History Hoydens


Historical Romance Writers Dishing the Dirt on Research

19 May 2008

My Grail of Research Books

It’s embarrassing for a Hoyden to admit, but I don’t have the encyclopedic knowledge of history that so many of my sister Hoydens display. My memory is worse than it’s ever been, and I find myself turning to research books more and more to verify the most common facts of the Regency.

At least once a month for the past half a year, I’ve walked down to San Francisco’s lovely new Main Library, taken the elevator to the third floor, circled the central stairs to the Paging Desk, and held my breath while the helpful staff went to retrieve the city library system’s sole copy of The Regency Companion, a wonderful scholarly research book by Sharon Laudermilk.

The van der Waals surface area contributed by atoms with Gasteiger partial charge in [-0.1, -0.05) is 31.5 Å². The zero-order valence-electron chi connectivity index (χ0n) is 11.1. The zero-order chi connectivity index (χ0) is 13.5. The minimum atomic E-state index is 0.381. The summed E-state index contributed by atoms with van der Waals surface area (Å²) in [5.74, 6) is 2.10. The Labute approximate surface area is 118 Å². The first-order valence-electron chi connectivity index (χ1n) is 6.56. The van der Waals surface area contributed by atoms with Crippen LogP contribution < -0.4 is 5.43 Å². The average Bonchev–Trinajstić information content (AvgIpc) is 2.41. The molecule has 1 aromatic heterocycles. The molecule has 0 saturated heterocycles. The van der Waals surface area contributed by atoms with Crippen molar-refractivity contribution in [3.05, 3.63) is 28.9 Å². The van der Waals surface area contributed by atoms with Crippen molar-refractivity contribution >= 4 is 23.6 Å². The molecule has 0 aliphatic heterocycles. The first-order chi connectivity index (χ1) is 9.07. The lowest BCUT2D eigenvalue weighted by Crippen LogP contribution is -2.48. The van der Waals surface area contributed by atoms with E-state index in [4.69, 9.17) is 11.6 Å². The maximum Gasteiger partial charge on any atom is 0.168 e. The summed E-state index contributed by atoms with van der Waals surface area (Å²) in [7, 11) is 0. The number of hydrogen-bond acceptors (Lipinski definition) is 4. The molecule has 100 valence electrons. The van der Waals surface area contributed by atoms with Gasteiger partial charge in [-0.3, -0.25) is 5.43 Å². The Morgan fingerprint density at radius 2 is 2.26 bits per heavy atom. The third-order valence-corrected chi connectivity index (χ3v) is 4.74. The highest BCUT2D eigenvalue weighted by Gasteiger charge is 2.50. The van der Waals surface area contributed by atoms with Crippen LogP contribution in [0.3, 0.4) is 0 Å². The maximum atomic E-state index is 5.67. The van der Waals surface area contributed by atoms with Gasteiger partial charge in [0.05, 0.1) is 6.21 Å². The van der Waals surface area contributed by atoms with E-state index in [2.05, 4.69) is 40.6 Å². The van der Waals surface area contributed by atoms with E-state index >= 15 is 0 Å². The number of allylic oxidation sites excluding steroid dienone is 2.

I waited on pins and needles for the librarian to come back from the locked shelves housing the books marked “For In-Library Use Only.” What if this was the week that someone had stolen the book? This rare scholarly book is worth over $200 on the open market. It’s a common target for theft, and often libraries have the “loss price” set at the $35.00 cover price from when the book was published in 1989.

I was lucky last month, as always. But eventually I got tired of the nervous tension. I decided to buy (gasp) a copy of my very own. Hey, it’s less than the price of an Hermes scarf, and tax deductible (which fashion accessories are not).

Looking for a copy for sale on the Internet wasn’t daunting. As I scanned the lists of copies for sale, I became troubled by how many sellers noted “Library markings,” “Library pocket on cover page,” or similar comments. Was anyone selling a legitimate copy of this book?

I understand the temptation to boost a reference book. They’re expensive, they appear to be infrequently used, and … well, there’s really no justification. In fact, there must be a special place in hell for people who steal library books. No one has a right to steal the property of another, particularly when the book is serving the needs of the whole community.